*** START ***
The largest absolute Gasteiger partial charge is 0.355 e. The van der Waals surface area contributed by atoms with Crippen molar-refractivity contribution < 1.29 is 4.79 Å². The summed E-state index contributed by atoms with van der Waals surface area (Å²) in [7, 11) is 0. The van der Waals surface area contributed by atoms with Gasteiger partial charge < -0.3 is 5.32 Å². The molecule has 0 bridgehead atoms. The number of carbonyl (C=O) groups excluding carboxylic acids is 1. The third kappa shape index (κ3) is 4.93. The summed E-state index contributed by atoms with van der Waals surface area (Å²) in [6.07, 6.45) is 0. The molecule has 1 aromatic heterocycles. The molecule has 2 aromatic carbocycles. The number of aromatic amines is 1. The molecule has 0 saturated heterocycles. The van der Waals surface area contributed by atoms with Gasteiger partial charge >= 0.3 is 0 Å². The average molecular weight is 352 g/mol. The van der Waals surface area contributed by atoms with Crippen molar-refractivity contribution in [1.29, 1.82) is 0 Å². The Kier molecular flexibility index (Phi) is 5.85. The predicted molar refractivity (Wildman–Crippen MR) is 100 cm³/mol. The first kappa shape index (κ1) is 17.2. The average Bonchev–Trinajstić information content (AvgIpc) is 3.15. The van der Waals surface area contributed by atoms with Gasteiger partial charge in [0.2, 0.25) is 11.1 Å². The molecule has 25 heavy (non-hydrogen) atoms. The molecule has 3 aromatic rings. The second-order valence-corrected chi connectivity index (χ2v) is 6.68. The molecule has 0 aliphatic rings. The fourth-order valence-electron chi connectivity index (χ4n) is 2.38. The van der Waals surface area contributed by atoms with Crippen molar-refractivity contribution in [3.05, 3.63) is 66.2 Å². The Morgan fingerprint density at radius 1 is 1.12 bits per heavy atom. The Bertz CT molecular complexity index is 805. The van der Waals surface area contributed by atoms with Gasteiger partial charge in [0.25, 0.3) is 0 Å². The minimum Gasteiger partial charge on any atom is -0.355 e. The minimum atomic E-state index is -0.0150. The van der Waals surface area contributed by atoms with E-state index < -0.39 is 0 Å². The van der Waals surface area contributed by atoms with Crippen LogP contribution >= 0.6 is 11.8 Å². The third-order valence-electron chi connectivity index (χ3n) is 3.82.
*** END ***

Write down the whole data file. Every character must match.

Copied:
The largest absolute Gasteiger partial charge is 0.355 e. The van der Waals surface area contributed by atoms with Crippen molar-refractivity contribution < 1.29 is 4.79 Å². The summed E-state index contributed by atoms with van der Waals surface area (Å²) in [7, 11) is 0. The van der Waals surface area contributed by atoms with Gasteiger partial charge < -0.3 is 5.32 Å². The molecule has 0 bridgehead atoms. The number of carbonyl (C=O) groups excluding carboxylic acids is 1. The third kappa shape index (κ3) is 4.93. The summed E-state index contributed by atoms with van der Waals surface area (Å²) in [6.07, 6.45) is 0. The molecule has 1 aromatic heterocycles. The molecule has 2 aromatic carbocycles. The number of aromatic amines is 1. The molecule has 0 saturated heterocycles. The van der Waals surface area contributed by atoms with Gasteiger partial charge >= 0.3 is 0 Å². The average molecular weight is 352 g/mol. The van der Waals surface area contributed by atoms with Crippen molar-refractivity contribution in [1.29, 1.82) is 0 Å². The Kier molecular flexibility index (Phi) is 5.85. The predicted molar refractivity (Wildman–Crippen MR) is 100 cm³/mol. The first kappa shape index (κ1) is 17.2. The average Bonchev–Trinajstić information content (AvgIpc) is 3.15. The van der Waals surface area contributed by atoms with Gasteiger partial charge in [0.2, 0.25) is 11.1 Å². The molecule has 25 heavy (non-hydrogen) atoms. The molecule has 3 aromatic rings. The second-order valence-corrected chi connectivity index (χ2v) is 6.68. The molecule has 0 aliphatic rings. The fourth-order valence-electron chi connectivity index (χ4n) is 2.38. The van der Waals surface area contributed by atoms with Crippen molar-refractivity contribution in [3.05, 3.63) is 66.2 Å². The Morgan fingerprint density at radius 1 is 1.12 bits per heavy atom. The Bertz CT molecular complexity index is 805. The van der Waals surface area contributed by atoms with Gasteiger partial charge in [0.25, 0.3) is 0 Å². The minimum Gasteiger partial charge on any atom is -0.355 e. The minimum atomic E-state index is -0.0150. The van der Waals surface area contributed by atoms with E-state index < -0.39 is 0 Å². The van der Waals surface area contributed by atoms with Crippen LogP contribution >= 0.6 is 11.8 Å². The third-order valence-electron chi connectivity index (χ3n) is 3.82.